User:Az990tony/Customizing-SysRescCD-for-XS

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Customizing SysRescCD for use with XS School Server

There are several things you can do to customize [| SysRescCD] for use with an XS School Server.

  • Configure the static IP addresses
  • Configure the ethernet ports to specific MAC addresses
  • Define userids to be used with SSHD
  • Have ssh public keys to allow remote administration
  • Include backup or rescue files

Download and Burn original SysRescCD

The easiest way to do this is to perform "wget" for the iso file. I had to update my resolv.conf to a DNS nameserver I could access, and then do a wget for the URL involved. The file is about 200MB and took me about 11 minutes to download on my system. The nameserver is provided by your ISP, and the URL for the SysRescCD could change on sourceforge as new levels are made available, so this is just an example.

[root ~]#  echo "nameserver 205.171.3.65" >> /etc/resolv.conf
[root ~]#  wget -c http://downloads.sourceforge.net/systemrescuecd/systemerscuecd-x86-1.0.3.iso
   ... systemrescuecd-x86-1.0.3.iso saved...
[root ~]#  cdrecord dev=/dev/cdrom -v systemerscuecd-x86-1.0.3.iso

Unpack the files

Boot from the SysRescueCD you just made, and hit enter at the "boot: " command prompt. We are basically going to open up the CD, and put all the files on our hard-drive. I will use /dev/sda3 as the disk partition where all the files will be but, for example.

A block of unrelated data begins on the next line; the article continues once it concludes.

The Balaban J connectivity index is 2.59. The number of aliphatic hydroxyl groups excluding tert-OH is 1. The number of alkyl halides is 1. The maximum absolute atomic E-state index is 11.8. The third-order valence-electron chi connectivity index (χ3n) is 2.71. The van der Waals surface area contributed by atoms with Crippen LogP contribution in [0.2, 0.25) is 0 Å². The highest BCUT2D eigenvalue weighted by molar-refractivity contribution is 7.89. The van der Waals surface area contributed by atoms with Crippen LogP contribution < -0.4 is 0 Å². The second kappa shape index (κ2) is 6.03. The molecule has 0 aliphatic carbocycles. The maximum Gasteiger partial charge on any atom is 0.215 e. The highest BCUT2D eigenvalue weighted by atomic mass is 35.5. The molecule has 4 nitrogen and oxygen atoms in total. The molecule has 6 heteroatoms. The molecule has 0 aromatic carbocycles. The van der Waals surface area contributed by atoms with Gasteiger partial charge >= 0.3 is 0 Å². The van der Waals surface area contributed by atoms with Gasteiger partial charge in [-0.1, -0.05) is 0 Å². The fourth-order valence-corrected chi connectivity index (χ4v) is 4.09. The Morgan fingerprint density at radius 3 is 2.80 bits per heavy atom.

[root@sysresccd]%  cd /root
[root@sysresccd]%  mount /dev/sda3 /mnt/custom
[root@sysresccd]%  /usr/sbin/sysresccd-custom extract
/mnt/custom is mounted -> ok
there is enough estimated free space here (25548 MB) -> ok
docache not used -> ok
[root@sysresccd]%  cd /mnt/custom/customcd
[root@sysresccd]%  ls
files  isoroot
[root@sysresccd]% cd isoroot
[root@sysresccd]% ls
bootdisk  isolinux  syslinux  version
[root@sysresccd]% cd isolinux
[root@sysresccd]% ls
altker32  f1boot.msg    f4arun.msg    f7net.msg     isolinux.cfg  memtest86
altker64  f2images.msg  f5troubl.msg  initram.igz   maps          rescue64
boot.cat  f3params.msg  f6pxe.msg     isolinux.bin  memdisk       rescuecd

If you will updating the "initram.igz", you will have to further unpack that as follows:

[root@sysresccd]% cd /mnt/custom/customcd/isoroot/isolinux
[root@sysresccd]% gunzip -c initram.igz > initram.img
[root@sysresccd]% mkdir work
[root@sysresccd]% cd work
[root@sysresccd]% cpio -id < ../initram.img
36176 blocks
 [root@sysresccd ../work]% ls
bin  dev  etc  init  lib  lib64  linuxrc  proc  sbin  sys  temp  usr  var

Once everything is unpacked, you could remove the SysRescCD, reboot, and work on the files from the XS School Server or any other flavor of Linux. We will need the SysRescCD later to pack all the files back into an ISO image.

Create Additional Mount points

SysRescCD comes with a few standard mount points, but I would like a few more.

[root@sysresccd ..customcd]% cd files
[root@sysresccd ..files]% ls
bin   dev  home  lib64  mnt  proc  sbin  tftpboot  usr
boot  etc  lib   media  opt  root  sys   tmp       var